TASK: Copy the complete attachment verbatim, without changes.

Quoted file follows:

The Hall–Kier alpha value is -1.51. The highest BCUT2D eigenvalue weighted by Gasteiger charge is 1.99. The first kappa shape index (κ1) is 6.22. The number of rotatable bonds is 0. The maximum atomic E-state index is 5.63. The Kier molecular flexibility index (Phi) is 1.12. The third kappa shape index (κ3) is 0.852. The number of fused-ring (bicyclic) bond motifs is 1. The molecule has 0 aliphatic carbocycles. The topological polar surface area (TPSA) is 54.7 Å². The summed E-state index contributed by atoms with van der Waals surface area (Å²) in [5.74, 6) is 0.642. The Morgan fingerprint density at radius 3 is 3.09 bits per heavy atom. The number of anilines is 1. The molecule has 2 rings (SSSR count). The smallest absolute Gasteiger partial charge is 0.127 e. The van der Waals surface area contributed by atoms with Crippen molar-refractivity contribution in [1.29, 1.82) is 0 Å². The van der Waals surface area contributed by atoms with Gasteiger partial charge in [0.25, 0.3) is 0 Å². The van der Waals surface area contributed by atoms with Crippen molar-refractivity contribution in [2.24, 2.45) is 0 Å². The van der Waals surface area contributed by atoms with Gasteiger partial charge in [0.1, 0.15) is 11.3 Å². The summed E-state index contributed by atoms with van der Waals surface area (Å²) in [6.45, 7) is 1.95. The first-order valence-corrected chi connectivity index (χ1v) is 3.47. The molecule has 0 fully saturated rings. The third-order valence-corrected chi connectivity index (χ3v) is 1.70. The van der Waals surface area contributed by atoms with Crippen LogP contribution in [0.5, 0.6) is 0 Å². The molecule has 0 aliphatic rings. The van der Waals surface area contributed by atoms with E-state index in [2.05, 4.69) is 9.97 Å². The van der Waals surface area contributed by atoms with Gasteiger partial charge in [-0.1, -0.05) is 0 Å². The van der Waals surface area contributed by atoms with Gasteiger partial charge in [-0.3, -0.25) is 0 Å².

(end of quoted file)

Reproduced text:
The Hall–Kier alpha value is -1.51. The highest BCUT2D eigenvalue weighted by Gasteiger charge is 1.99. The first kappa shape index (κ1) is 6.22. The number of rotatable bonds is 0. The maximum atomic E-state index is 5.63. The Kier molecular flexibility index (Phi) is 1.12. The third kappa shape index (κ3) is 0.852. The number of fused-ring (bicyclic) bond motifs is 1. The molecule has 0 aliphatic carbocycles. The topological polar surface area (TPSA) is 54.7 Å². The summed E-state index contributed by atoms with van der Waals surface area (Å²) in [5.74, 6) is 0.642. The Morgan fingerprint density at radius 3 is 3.09 bits per heavy atom. The number of anilines is 1. The molecule has 2 rings (SSSR count). The smallest absolute Gasteiger partial charge is 0.127 e. The van der Waals surface area contributed by atoms with Crippen molar-refractivity contribution in [1.29, 1.82) is 0 Å². The van der Waals surface area contributed by atoms with Gasteiger partial charge in [0.25, 0.3) is 0 Å². The van der Waals surface area contributed by atoms with Crippen molar-refractivity contribution in [2.24, 2.45) is 0 Å². The van der Waals surface area contributed by atoms with Gasteiger partial charge in [0.1, 0.15) is 11.3 Å². The summed E-state index contributed by atoms with van der Waals surface area (Å²) in [6.45, 7) is 1.95. The first-order valence-corrected chi connectivity index (χ1v) is 3.47. The molecule has 0 fully saturated rings. The third-order valence-corrected chi connectivity index (χ3v) is 1.70. The van der Waals surface area contributed by atoms with Crippen LogP contribution in [0.5, 0.6) is 0 Å². The molecule has 0 aliphatic rings. The van der Waals surface area contributed by atoms with E-state index in [2.05, 4.69) is 9.97 Å². The van der Waals surface area contributed by atoms with Gasteiger partial charge in [-0.1, -0.05) is 0 Å². The van der Waals surface area contributed by atoms with Gasteiger partial charge in [-0.3, -0.25) is 0 Å².